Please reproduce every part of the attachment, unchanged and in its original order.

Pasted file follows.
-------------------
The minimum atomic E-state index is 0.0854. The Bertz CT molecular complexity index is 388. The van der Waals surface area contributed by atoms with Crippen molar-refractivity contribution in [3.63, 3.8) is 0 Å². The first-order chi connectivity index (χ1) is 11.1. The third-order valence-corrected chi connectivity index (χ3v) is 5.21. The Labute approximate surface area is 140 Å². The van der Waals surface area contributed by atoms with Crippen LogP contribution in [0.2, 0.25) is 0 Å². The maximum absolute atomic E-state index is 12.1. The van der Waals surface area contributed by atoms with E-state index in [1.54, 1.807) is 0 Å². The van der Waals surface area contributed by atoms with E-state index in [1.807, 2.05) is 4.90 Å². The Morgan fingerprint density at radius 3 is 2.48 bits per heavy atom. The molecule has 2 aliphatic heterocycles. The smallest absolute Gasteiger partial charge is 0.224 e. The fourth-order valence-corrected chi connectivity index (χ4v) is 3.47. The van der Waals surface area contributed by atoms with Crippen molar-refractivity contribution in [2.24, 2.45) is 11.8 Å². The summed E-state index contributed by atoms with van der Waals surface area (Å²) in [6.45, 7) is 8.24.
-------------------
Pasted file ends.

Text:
The minimum atomic E-state index is 0.0854. The Bertz CT molecular complexity index is 388. The van der Waals surface area contributed by atoms with Crippen molar-refractivity contribution in [3.63, 3.8) is 0 Å². The first-order chi connectivity index (χ1) is 11.1. The third-order valence-corrected chi connectivity index (χ3v) is 5.21. The Labute approximate surface area is 140 Å². The van der Waals surface area contributed by atoms with Crippen LogP contribution in [0.2, 0.25) is 0 Å². The maximum absolute atomic E-state index is 12.1. The van der Waals surface area contributed by atoms with E-state index in [1.54, 1.807) is 0 Å². The van der Waals surface area contributed by atoms with E-state index in [1.807, 2.05) is 4.90 Å². The Morgan fingerprint density at radius 3 is 2.48 bits per heavy atom. The molecule has 2 aliphatic heterocycles. The smallest absolute Gasteiger partial charge is 0.224 e. The fourth-order valence-corrected chi connectivity index (χ4v) is 3.47. The van der Waals surface area contributed by atoms with Crippen molar-refractivity contribution in [2.24, 2.45) is 11.8 Å². The summed E-state index contributed by atoms with van der Waals surface area (Å²) in [6.45, 7) is 8.24.